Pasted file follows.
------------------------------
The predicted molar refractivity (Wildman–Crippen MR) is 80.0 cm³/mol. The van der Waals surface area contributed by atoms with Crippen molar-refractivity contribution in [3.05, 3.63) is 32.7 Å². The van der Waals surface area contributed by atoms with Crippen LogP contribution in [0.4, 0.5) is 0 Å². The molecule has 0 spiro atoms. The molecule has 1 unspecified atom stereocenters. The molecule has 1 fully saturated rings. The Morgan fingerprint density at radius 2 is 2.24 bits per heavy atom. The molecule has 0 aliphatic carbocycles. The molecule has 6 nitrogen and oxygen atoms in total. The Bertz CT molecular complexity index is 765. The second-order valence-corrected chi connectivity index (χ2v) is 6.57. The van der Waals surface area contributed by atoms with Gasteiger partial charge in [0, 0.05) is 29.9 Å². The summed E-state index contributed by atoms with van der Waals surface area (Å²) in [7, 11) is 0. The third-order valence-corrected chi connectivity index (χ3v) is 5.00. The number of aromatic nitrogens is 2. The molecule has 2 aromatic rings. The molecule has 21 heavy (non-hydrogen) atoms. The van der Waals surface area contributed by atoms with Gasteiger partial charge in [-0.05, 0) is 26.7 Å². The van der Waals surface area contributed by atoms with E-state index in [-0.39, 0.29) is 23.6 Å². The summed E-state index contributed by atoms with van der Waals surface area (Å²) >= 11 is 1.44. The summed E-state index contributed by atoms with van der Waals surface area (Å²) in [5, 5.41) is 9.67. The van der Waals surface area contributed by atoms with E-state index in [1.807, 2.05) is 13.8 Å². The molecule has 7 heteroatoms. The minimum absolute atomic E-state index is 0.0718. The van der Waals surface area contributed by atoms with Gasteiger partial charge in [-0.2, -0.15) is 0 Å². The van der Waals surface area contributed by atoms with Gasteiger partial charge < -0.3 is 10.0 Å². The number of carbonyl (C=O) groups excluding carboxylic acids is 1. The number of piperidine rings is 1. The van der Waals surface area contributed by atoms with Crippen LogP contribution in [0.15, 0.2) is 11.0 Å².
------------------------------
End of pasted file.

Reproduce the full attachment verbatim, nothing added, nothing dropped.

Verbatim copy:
The predicted molar refractivity (Wildman–Crippen MR) is 80.0 cm³/mol. The van der Waals surface area contributed by atoms with Crippen molar-refractivity contribution in [3.05, 3.63) is 32.7 Å². The van der Waals surface area contributed by atoms with Crippen LogP contribution in [0.4, 0.5) is 0 Å². The molecule has 0 spiro atoms. The molecule has 1 unspecified atom stereocenters. The molecule has 1 fully saturated rings. The Morgan fingerprint density at radius 2 is 2.24 bits per heavy atom. The molecule has 0 aliphatic carbocycles. The molecule has 6 nitrogen and oxygen atoms in total. The Bertz CT molecular complexity index is 765. The second-order valence-corrected chi connectivity index (χ2v) is 6.57. The van der Waals surface area contributed by atoms with Gasteiger partial charge in [0, 0.05) is 29.9 Å². The summed E-state index contributed by atoms with van der Waals surface area (Å²) in [7, 11) is 0. The third-order valence-corrected chi connectivity index (χ3v) is 5.00. The number of aromatic nitrogens is 2. The molecule has 2 aromatic rings. The molecule has 21 heavy (non-hydrogen) atoms. The van der Waals surface area contributed by atoms with Gasteiger partial charge in [-0.05, 0) is 26.7 Å². The van der Waals surface area contributed by atoms with E-state index in [-0.39, 0.29) is 23.6 Å². The summed E-state index contributed by atoms with van der Waals surface area (Å²) >= 11 is 1.44. The summed E-state index contributed by atoms with van der Waals surface area (Å²) in [5, 5.41) is 9.67. The van der Waals surface area contributed by atoms with E-state index in [1.807, 2.05) is 13.8 Å². The molecule has 7 heteroatoms. The minimum absolute atomic E-state index is 0.0718. The van der Waals surface area contributed by atoms with Gasteiger partial charge in [-0.2, -0.15) is 0 Å². The van der Waals surface area contributed by atoms with Gasteiger partial charge < -0.3 is 10.0 Å². The number of carbonyl (C=O) groups excluding carboxylic acids is 1. The number of piperidine rings is 1. The van der Waals surface area contributed by atoms with Crippen LogP contribution in [0.15, 0.2) is 11.0 Å².